This would alias into a 20 kHz signal in the digital realm and it could get worse. What if the signal were 30 kHz? This would become 16 kHz in the digital realm.

This is because undersampling creates an aliased output: -

Picture from here.

To prevent this you use a filter that provides adequate attenuation between 20 kHz and 24 kHz. I say 24 kHz because a 24 kHz signal is right on the limit of becoming an aliased real 20 kHz audio signal. So, for those people with excellent hearing up to 20 kHz (not me any more), the anti-alias filter has to provide virtually zero attenuation at 20 kHz and maybe up to 80 dB (or more) attenuation at 24 kHz.

That is a fairly high order filter and most engineers dealing with systems like this would prefer a ratio of more like 3:1 for sampling rate to highest analogue frequency.

Your antialias filter has three bands

1) Passband, from DC up to Fwanted
2) Stopband, from Fsample-Fwanted up to infinity
3) Transition band, from Fwanted to Fsample-Fwanted

The cost of a filter (number of stages, component Q, number of multipliers) is roughly proportional to the reciprocal of the transition band, and increases with the depth in dB of the stopband.

The higher Fsample, the wider the transition band, and the cheaper the filter

• But does stop band have any quantitative definition in dB? Commented May 9, 2019 at 13:12
• @atmnt The stopband is whatever you want it to be. Some folks are happy with -40dB (you won't see the aliasing on an oscilloscope), other folks need -100dB (for high performance measuring instruments). A deeper stopband also costs, I'll update my answer to include that. Commented May 9, 2019 at 15:20
• Your answers are very informative. Just one more question by using an example. When you say Fwanted do you mean 3dB cut off freq.? If for instance the desired bandwidth of a vibration from a force transfucer is 200Hz would our Fwanted be chosen 200Hz or a bit more? Im asking because when we say Fwanted do we mean flat and no attenuation or 3dB freq. Commented May 9, 2019 at 16:47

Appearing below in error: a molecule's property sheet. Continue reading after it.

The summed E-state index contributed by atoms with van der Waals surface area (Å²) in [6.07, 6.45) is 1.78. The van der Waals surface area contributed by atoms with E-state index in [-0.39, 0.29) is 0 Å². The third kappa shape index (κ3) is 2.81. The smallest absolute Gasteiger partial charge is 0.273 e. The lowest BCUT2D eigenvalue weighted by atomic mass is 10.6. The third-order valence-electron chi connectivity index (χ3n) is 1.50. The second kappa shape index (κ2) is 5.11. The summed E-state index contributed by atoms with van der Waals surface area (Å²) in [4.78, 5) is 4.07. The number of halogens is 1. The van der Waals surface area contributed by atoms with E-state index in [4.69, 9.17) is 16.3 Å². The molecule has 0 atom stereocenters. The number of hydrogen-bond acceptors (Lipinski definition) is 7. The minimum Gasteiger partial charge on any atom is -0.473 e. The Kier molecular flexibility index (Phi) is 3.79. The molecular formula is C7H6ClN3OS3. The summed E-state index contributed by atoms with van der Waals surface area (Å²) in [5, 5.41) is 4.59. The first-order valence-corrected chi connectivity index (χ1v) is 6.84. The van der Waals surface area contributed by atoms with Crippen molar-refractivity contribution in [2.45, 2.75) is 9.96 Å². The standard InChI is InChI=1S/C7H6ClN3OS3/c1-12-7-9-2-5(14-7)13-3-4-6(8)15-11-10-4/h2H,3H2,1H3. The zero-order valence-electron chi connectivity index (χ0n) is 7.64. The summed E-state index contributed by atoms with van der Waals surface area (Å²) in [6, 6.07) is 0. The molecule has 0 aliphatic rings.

Suppose your sample rate is $$\f_s\$$

Then, according to Nyquist I can sample signals with a frequency content up to $$\f_s/2\$$ and use the sampled data to accurately reconstruct my signal.

What happens if my signal doesn't "stop" at $$\f_s/2\$$, then these signals above $$\f_s/2\$$ will disturb the sampling and my reconstructed signal will not be the same anymore. This effect is called aliasing.

So these signals above $$\f_s/2\$$ need to be filtered out using an anti-aliasing filter.

However we do not want that filter to affect the signals $$\f_s/2\$$!

So the filter ideally needs to:

Do nothing when $$\f < f_s/2\$$

but

block everything when $$\f > f_s/2\$$

That's impossible to make! So there needs to be a compromise.

When the highest frequency in your signal is close to $$\f_s/2\$$ then you would need an impossible to make filter to not let it affect your signal frequencies close to $$\f_s/2\$$

Things become much easier if we either: